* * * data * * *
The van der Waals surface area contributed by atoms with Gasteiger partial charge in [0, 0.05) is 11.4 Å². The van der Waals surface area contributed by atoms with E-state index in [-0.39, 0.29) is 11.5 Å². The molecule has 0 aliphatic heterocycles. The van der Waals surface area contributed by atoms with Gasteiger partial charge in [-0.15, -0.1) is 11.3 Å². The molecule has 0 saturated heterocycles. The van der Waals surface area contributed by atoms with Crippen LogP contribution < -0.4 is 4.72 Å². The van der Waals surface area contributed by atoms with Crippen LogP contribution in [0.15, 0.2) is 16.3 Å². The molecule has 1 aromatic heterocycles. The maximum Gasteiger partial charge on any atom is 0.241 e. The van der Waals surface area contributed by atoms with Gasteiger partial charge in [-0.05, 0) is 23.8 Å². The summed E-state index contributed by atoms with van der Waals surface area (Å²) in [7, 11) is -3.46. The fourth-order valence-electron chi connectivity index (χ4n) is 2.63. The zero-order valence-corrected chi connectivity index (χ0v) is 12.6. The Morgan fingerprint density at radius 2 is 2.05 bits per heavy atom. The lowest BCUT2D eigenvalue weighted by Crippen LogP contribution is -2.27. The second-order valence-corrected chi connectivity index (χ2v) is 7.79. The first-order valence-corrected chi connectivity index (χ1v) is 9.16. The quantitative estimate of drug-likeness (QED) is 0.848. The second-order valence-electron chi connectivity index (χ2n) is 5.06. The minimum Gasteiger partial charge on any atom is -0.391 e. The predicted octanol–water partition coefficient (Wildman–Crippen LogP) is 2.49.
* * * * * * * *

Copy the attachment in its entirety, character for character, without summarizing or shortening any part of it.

The van der Waals surface area contributed by atoms with Gasteiger partial charge in [0, 0.05) is 11.4 Å². The van der Waals surface area contributed by atoms with E-state index in [-0.39, 0.29) is 11.5 Å². The molecule has 0 aliphatic heterocycles. The van der Waals surface area contributed by atoms with Gasteiger partial charge in [-0.15, -0.1) is 11.3 Å². The molecule has 0 saturated heterocycles. The van der Waals surface area contributed by atoms with Crippen LogP contribution < -0.4 is 4.72 Å². The van der Waals surface area contributed by atoms with Crippen LogP contribution in [0.15, 0.2) is 16.3 Å². The molecule has 1 aromatic heterocycles. The maximum Gasteiger partial charge on any atom is 0.241 e. The van der Waals surface area contributed by atoms with Gasteiger partial charge in [-0.05, 0) is 23.8 Å². The summed E-state index contributed by atoms with van der Waals surface area (Å²) in [7, 11) is -3.46. The fourth-order valence-electron chi connectivity index (χ4n) is 2.63. The zero-order valence-corrected chi connectivity index (χ0v) is 12.6. The Morgan fingerprint density at radius 2 is 2.05 bits per heavy atom. The lowest BCUT2D eigenvalue weighted by Crippen LogP contribution is -2.27. The second-order valence-corrected chi connectivity index (χ2v) is 7.79. The first-order valence-corrected chi connectivity index (χ1v) is 9.16. The quantitative estimate of drug-likeness (QED) is 0.848. The second-order valence-electron chi connectivity index (χ2n) is 5.06. The minimum Gasteiger partial charge on any atom is -0.391 e. The predicted octanol–water partition coefficient (Wildman–Crippen LogP) is 2.49.